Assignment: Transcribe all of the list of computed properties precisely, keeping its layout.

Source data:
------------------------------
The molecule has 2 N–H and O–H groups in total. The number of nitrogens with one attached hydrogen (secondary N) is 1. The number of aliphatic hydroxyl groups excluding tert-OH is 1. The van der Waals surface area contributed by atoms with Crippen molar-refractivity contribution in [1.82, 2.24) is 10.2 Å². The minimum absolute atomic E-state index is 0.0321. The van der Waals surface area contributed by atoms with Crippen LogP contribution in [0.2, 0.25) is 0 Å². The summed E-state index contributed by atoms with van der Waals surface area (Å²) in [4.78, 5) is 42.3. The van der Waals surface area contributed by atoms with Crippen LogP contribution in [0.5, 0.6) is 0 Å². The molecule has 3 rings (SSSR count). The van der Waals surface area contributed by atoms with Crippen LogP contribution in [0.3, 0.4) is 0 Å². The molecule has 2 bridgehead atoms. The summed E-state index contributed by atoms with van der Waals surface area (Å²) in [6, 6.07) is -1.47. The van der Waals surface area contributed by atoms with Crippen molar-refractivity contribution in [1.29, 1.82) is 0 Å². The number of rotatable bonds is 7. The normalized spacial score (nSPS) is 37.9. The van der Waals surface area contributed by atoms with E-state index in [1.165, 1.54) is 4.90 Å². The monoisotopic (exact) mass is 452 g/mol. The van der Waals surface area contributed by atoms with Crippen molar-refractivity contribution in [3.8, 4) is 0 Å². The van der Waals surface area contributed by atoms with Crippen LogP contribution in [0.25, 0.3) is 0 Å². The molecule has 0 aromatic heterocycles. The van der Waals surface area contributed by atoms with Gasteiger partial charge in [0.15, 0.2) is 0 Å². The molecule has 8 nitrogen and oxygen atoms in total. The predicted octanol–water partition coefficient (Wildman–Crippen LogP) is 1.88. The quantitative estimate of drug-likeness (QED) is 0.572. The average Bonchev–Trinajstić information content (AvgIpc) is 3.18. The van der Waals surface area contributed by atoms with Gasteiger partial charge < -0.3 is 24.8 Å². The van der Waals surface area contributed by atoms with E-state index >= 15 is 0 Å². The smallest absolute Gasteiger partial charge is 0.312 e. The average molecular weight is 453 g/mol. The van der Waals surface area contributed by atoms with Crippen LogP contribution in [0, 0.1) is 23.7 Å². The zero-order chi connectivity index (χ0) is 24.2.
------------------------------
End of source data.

The molecule has 2 N–H and O–H groups in total. The number of nitrogens with one attached hydrogen (secondary N) is 1. The number of aliphatic hydroxyl groups excluding tert-OH is 1. The van der Waals surface area contributed by atoms with Crippen molar-refractivity contribution in [1.82, 2.24) is 10.2 Å². The minimum absolute atomic E-state index is 0.0321. The van der Waals surface area contributed by atoms with Crippen LogP contribution in [0.2, 0.25) is 0 Å². The summed E-state index contributed by atoms with van der Waals surface area (Å²) in [4.78, 5) is 42.3. The van der Waals surface area contributed by atoms with Crippen LogP contribution in [0.5, 0.6) is 0 Å². The molecule has 3 rings (SSSR count). The van der Waals surface area contributed by atoms with Crippen LogP contribution in [0.3, 0.4) is 0 Å². The molecule has 2 bridgehead atoms. The summed E-state index contributed by atoms with van der Waals surface area (Å²) in [6, 6.07) is -1.47. The van der Waals surface area contributed by atoms with Crippen molar-refractivity contribution in [1.29, 1.82) is 0 Å². The number of rotatable bonds is 7. The normalized spacial score (nSPS) is 37.9. The van der Waals surface area contributed by atoms with E-state index in [1.165, 1.54) is 4.90 Å². The monoisotopic (exact) mass is 452 g/mol. The van der Waals surface area contributed by atoms with Crippen molar-refractivity contribution in [3.8, 4) is 0 Å². The van der Waals surface area contributed by atoms with Crippen LogP contribution in [0.25, 0.3) is 0 Å². The molecule has 0 aromatic heterocycles. The van der Waals surface area contributed by atoms with Gasteiger partial charge in [0.15, 0.2) is 0 Å². The molecule has 8 nitrogen and oxygen atoms in total. The predicted octanol–water partition coefficient (Wildman–Crippen LogP) is 1.88. The quantitative estimate of drug-likeness (QED) is 0.572. The average Bonchev–Trinajstić information content (AvgIpc) is 3.18. The van der Waals surface area contributed by atoms with Gasteiger partial charge < -0.3 is 24.8 Å². The van der Waals surface area contributed by atoms with E-state index >= 15 is 0 Å². The smallest absolute Gasteiger partial charge is 0.312 e. The average molecular weight is 453 g/mol. The van der Waals surface area contributed by atoms with Crippen LogP contribution in [0, 0.1) is 23.7 Å². The zero-order chi connectivity index (χ0) is 24.2.